Every mission is met with his quiet strife. The more he worries the more he worries they worry. They couldn’t possibly worry about him worrying, but he worries that they do, anyway. Candle Nights is a night he can show how much he cares. Even though he spent the night alone by the Candle Nights’ bush in his tiny provided domicile eating Taaco’s macaroons, his only “gift” of the night after giving out his beloved detective novels and feels better knowing they’re home.

And Taako takes him under his wing. Takes him to school (Did Angus go to school? The worlds best child detective and we don’t know if he went to school!) and this literal child learns the ways of magic. He holds his wand dearly and gingerly. He looks up to Taako and is scared of his mangled Mage Hand with its single ring finger. He practices. He practices. He probably works hard in his dorm to make more effort to produce this cantrip. And in his down time, he practices cooking. It’s the least he can do for his teacher.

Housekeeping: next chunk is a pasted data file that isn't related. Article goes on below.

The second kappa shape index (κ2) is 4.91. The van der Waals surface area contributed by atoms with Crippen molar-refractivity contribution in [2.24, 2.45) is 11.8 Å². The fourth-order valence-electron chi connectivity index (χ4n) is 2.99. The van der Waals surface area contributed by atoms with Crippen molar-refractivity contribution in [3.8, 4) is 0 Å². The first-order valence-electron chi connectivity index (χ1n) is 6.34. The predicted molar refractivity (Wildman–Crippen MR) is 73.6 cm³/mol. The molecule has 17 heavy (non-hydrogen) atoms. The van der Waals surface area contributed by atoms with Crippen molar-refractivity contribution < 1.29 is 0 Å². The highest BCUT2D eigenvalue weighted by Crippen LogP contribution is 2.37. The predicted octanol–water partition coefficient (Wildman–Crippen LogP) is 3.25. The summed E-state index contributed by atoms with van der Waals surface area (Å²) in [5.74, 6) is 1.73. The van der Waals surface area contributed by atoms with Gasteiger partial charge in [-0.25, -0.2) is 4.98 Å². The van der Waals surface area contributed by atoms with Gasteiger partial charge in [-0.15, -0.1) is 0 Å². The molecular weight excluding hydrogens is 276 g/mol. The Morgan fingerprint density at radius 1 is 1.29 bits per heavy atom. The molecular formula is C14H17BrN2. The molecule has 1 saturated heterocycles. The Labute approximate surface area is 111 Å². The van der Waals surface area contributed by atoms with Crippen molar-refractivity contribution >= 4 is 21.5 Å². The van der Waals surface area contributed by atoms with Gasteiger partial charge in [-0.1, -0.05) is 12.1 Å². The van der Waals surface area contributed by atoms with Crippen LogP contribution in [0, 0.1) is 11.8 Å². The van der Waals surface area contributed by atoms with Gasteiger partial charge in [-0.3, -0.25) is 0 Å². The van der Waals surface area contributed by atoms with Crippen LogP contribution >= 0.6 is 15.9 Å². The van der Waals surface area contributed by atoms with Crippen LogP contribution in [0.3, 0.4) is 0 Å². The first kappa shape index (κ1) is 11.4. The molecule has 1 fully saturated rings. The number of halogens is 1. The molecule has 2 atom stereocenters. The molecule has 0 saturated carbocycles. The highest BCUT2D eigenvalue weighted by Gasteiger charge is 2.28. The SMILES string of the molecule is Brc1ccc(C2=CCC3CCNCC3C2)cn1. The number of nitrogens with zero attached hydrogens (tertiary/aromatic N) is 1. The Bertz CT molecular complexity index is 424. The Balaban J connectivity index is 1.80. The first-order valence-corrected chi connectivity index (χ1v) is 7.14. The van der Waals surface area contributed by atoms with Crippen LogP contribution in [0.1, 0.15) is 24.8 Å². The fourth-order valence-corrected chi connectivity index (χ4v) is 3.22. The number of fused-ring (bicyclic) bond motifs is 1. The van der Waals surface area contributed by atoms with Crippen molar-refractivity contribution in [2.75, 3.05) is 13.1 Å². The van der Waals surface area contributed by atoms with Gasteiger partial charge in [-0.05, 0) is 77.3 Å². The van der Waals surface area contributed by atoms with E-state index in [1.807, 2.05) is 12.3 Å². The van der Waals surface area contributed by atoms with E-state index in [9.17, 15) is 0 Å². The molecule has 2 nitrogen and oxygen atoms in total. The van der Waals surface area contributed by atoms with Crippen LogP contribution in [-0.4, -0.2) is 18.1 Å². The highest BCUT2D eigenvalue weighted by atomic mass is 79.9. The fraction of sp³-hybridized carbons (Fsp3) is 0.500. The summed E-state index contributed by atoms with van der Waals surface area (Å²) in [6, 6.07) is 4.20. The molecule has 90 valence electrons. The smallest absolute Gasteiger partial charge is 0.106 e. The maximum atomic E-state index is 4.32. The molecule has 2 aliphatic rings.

But the macaroons get burned. A fire spells out L U P in the wall and he spends the night wondering about how to keep his recipe intact but also how to include sugar, of course he forgot the sugar. He journals it and sleeps.

Time is fast for children, and before he knows it, the world is ending, and his family is dissolving. Magnus isn’t dead (wasn’t he just a mannequin?) and there’s inky blackness that spreads out around the woman who brought him here, brought him home. He sees these adults, who’s fear was never really anything he had ever seen, he sees these adults who were so powerful and goofy and unafraid and he sees them scared and he knows it’s time.

In everything he has lived through, little preteen Angus McDonald knew it was time to grow up.

Taako trusts Ango implicitly. More than the men he had been with battling through these years. Taako trusts Ango, and it is time for Angus to show him why.

In the face of The Hunger, he stands next to Merle, looks up at Taako and nods.

Angus trusts Taako.

He casts his spells.

He is knocked away like a rag doll.

And when his teacher is disarmed, he takes the magical umbrella that he had seen preform spells over and over again and holds it, ready and willing to continue to fight.

Angus McDonald raises the Umbrastaff, and in doing so, Angus McDonald brought Taako’s sister back.

And looking around at the war that is raging around him, he realizes, Angus McDonald brought his family home.